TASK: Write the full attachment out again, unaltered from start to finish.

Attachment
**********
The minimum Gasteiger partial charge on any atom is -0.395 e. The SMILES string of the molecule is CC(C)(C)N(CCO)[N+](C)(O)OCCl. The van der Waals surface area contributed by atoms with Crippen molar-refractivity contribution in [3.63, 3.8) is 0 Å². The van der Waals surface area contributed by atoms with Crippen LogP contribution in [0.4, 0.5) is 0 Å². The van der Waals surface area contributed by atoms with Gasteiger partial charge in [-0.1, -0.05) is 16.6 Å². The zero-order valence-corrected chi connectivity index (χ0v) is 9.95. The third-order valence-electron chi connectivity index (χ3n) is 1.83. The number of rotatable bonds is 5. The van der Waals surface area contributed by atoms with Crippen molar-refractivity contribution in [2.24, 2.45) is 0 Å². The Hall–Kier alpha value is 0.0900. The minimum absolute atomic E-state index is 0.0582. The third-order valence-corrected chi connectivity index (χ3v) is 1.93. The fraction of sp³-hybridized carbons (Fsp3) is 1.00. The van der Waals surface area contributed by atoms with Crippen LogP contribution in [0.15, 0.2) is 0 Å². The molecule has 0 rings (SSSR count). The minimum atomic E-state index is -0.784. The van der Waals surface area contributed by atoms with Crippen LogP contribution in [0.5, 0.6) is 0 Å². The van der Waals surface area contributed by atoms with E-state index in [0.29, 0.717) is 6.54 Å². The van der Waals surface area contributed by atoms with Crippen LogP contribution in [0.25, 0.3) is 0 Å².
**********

The minimum Gasteiger partial charge on any atom is -0.395 e. The SMILES string of the molecule is CC(C)(C)N(CCO)[N+](C)(O)OCCl. The van der Waals surface area contributed by atoms with Crippen molar-refractivity contribution in [3.63, 3.8) is 0 Å². The van der Waals surface area contributed by atoms with Crippen LogP contribution in [0.4, 0.5) is 0 Å². The van der Waals surface area contributed by atoms with Gasteiger partial charge in [-0.1, -0.05) is 16.6 Å². The zero-order valence-corrected chi connectivity index (χ0v) is 9.95. The third-order valence-electron chi connectivity index (χ3n) is 1.83. The number of rotatable bonds is 5. The van der Waals surface area contributed by atoms with Crippen molar-refractivity contribution in [2.24, 2.45) is 0 Å². The Hall–Kier alpha value is 0.0900. The minimum absolute atomic E-state index is 0.0582. The third-order valence-corrected chi connectivity index (χ3v) is 1.93. The fraction of sp³-hybridized carbons (Fsp3) is 1.00. The van der Waals surface area contributed by atoms with Crippen LogP contribution in [0.15, 0.2) is 0 Å². The molecule has 0 rings (SSSR count). The minimum atomic E-state index is -0.784. The van der Waals surface area contributed by atoms with Crippen LogP contribution in [0.5, 0.6) is 0 Å². The van der Waals surface area contributed by atoms with E-state index in [0.29, 0.717) is 6.54 Å². The van der Waals surface area contributed by atoms with Crippen LogP contribution in [0.25, 0.3) is 0 Å².